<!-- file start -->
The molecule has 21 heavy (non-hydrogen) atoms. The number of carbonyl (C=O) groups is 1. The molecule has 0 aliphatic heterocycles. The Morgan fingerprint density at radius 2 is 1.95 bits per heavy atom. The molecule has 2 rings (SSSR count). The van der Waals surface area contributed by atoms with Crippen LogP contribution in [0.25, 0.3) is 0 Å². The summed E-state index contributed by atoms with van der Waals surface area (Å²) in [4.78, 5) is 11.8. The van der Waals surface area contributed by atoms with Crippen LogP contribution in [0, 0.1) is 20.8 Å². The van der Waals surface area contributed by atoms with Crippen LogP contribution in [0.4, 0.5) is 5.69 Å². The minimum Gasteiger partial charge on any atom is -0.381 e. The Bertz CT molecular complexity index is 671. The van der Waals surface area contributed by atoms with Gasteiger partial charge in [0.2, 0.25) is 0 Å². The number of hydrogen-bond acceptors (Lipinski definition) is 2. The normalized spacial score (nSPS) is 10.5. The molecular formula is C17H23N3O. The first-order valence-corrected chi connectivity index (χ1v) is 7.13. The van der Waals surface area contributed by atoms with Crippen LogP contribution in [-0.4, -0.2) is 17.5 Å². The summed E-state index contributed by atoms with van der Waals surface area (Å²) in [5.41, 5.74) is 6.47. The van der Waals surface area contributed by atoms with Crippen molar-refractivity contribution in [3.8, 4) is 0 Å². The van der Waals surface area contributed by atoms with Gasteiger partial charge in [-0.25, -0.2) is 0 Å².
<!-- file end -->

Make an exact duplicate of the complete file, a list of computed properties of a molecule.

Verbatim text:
The molecule has 21 heavy (non-hydrogen) atoms. The number of carbonyl (C=O) groups is 1. The molecule has 0 aliphatic heterocycles. The Morgan fingerprint density at radius 2 is 1.95 bits per heavy atom. The molecule has 2 rings (SSSR count). The van der Waals surface area contributed by atoms with Crippen LogP contribution in [0.25, 0.3) is 0 Å². The summed E-state index contributed by atoms with van der Waals surface area (Å²) in [4.78, 5) is 11.8. The van der Waals surface area contributed by atoms with Crippen LogP contribution in [0, 0.1) is 20.8 Å². The van der Waals surface area contributed by atoms with Crippen LogP contribution in [0.4, 0.5) is 5.69 Å². The minimum Gasteiger partial charge on any atom is -0.381 e. The Bertz CT molecular complexity index is 671. The van der Waals surface area contributed by atoms with Gasteiger partial charge in [0.2, 0.25) is 0 Å². The number of hydrogen-bond acceptors (Lipinski definition) is 2. The normalized spacial score (nSPS) is 10.5. The molecular formula is C17H23N3O. The first-order valence-corrected chi connectivity index (χ1v) is 7.13. The van der Waals surface area contributed by atoms with Crippen LogP contribution in [-0.4, -0.2) is 17.5 Å². The summed E-state index contributed by atoms with van der Waals surface area (Å²) in [5.41, 5.74) is 6.47. The van der Waals surface area contributed by atoms with Crippen molar-refractivity contribution in [3.8, 4) is 0 Å². The van der Waals surface area contributed by atoms with Gasteiger partial charge in [-0.25, -0.2) is 0 Å².